**Assumptions and Estimation**

**Next Lesson**

Summary

Understanding how to interpret figures on the GMAT is crucial for avoiding traps and making accurate deductions based on geometric reasoning rather than assumptions or appearances.

- Lines that appear straight in GMAT figures can be trusted as straight, but most other visual cues cannot be assumed to be accurate.
- Assumptions about equal lengths, horizontal or vertical lines, parallel or perpendicular lines, and right angles cannot be made without explicit information in the problem text.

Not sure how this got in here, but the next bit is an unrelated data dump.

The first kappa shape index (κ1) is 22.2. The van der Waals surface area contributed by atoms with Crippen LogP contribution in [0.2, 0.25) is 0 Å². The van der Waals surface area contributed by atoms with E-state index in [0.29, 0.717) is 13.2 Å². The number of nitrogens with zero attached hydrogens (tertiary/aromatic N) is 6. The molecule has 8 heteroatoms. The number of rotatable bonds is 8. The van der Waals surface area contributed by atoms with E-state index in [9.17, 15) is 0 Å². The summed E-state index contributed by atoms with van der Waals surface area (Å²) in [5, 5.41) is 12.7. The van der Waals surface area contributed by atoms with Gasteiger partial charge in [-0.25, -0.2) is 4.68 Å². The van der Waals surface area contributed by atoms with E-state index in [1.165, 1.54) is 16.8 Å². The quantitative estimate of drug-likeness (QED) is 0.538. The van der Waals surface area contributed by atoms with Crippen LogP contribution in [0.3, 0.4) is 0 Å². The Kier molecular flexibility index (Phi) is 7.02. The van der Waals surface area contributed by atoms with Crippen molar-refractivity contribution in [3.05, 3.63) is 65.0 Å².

- Diagrams on the GMAT are not necessarily drawn to scale, emphasizing the importance of relying on provided information and geometric reasoning over visual estimation.
- Logical deductions based on the rules of geometry and information explicitly given in the problem text or figures are reliable and should be used to navigate GMAT questions.
- The GMAT may present misleading figures to test takers, highlighting the importance of skepticism towards the appearance of figures and focusing on facts and logical deductions.

Chapters

00:00

The Reliability of Straight Lines

00:59

The Pitfalls of Assumptions in Geometry

02:33

Figures Not Drawn to Scale

04:47

Trusting Logical Deductions Over Appearances

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